A Lesson To Be Grateful For - Maryanne Fantalis
Sometimes, what feels like a bad experience at the time can turn out to be a really good life lesson.
I disliked my ninth grade English teacher immensely. I don't think any of us liked her. She was a gruff, harsh person with a difficult personality and she wasn't a particularly good teacher, as I recall (of course, what does a ninth grader know about what makes a good teacher? but I think I'm right on this one)
She gave us a simple assignment: write a book report on a book of our choice by answering questions she gave us on a sheet of paper (fondly remembered by Gen Xers like me as a ditto sheet). No essay, no intro and conclusion, no transitions. Easy peasy.
Except this is me. I'm a writer, even then, and a voracious reader. The book I chose to write about was Watership Down by Richard Adams, a tome of more than 400 pages. I had read the book more than four times by then. And what's this about short answers? A handful of lines, to answer questions about this amazing, complex, magnificent book? Ha! I've already written an entire TV series in my spare time, lady. You have no idea!
I did the report. But I was going to show her. I was not going to be limited by a miserable handful of lines when there was a whole book to write about. Surely, she must see that. Short answers were for little minds and small books. So I wrote in between the lines, and up the sides of the page, and on the back of the page. Because I HAD TO!
You see where this is going, right?
I got a 77.
The fact that I still remember that number should give you an idea of how infrequently I saw such grades.
I was horrified. How dare she? I had written a great report about a great book. In fact, I had done more than she asked for! If there were any flaws, it was because of the stupid format of the stupid assignment!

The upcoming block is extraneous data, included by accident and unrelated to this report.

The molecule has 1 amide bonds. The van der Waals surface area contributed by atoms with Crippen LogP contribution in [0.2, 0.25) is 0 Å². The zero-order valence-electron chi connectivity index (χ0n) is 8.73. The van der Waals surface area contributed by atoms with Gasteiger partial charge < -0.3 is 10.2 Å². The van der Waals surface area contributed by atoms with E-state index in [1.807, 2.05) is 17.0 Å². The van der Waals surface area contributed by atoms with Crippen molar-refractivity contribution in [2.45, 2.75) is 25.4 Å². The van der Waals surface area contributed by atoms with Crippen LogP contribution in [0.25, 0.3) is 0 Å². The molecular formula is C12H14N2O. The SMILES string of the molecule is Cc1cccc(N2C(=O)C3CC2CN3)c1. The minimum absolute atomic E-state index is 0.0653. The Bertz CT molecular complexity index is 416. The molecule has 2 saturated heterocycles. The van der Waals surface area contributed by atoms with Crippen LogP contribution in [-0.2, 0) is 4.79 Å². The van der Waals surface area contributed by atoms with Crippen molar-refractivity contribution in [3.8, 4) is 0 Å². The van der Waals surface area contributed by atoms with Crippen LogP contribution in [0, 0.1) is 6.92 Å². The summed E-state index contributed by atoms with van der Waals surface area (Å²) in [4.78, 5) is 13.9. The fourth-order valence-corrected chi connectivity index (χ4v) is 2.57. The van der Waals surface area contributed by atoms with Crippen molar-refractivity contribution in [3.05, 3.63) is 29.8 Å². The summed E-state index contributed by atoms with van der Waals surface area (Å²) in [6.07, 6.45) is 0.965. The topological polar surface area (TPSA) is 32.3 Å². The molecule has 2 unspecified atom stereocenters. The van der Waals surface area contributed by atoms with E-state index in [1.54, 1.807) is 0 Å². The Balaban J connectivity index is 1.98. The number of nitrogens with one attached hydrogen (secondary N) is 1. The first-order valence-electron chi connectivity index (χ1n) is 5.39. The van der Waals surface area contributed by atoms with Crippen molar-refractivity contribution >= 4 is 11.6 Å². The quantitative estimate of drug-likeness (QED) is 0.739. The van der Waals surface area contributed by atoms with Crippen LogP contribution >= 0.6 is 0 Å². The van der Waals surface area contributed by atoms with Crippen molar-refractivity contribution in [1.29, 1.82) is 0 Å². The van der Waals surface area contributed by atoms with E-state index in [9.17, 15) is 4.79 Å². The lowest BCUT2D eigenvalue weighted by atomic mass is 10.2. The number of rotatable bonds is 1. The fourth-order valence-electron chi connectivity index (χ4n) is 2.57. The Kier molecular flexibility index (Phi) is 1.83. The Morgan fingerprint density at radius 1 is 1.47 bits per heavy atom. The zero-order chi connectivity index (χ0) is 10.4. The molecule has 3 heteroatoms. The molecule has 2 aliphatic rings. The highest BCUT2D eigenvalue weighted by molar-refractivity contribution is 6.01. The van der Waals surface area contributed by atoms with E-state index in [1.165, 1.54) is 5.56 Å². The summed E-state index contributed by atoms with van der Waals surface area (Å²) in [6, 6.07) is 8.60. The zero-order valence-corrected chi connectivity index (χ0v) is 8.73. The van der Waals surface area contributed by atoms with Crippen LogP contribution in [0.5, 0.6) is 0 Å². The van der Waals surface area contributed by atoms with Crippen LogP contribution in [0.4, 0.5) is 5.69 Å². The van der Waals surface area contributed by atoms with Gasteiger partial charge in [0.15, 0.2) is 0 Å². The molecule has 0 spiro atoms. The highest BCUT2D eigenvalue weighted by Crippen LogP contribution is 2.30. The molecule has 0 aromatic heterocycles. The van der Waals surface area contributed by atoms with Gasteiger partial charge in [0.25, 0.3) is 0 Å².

I was not then a confrontational person -- I still am not, though I have a lot more confidence now -- but this grade could not stand. I went up to her desk after class and asked her about it.
As I remember it, she roared and snapped and breathed fire, dragon-lady that she was, but what I walked away with was this message: Following the instructions was part of the assignment, and you didn't follow the instructions.
I think she let me redo it. I don't know, I don't remember, and I have no idea what my new grade was, if there was one.
But the fact that I still remember this one assignment from *mumble* years ago when I was fourteen tells you how important that lesson was.
Follow the damn rules. Get it right. When an agent says "one page synopsis" or "attach ten pages" or "submit no more than 1000 words," I know I'd damn well better comply.
I am grateful to the dragon-lady for teaching me, quite vividly, that the rules do matter.
And also that I can have more of an ego when it comes to my writing than I like to think.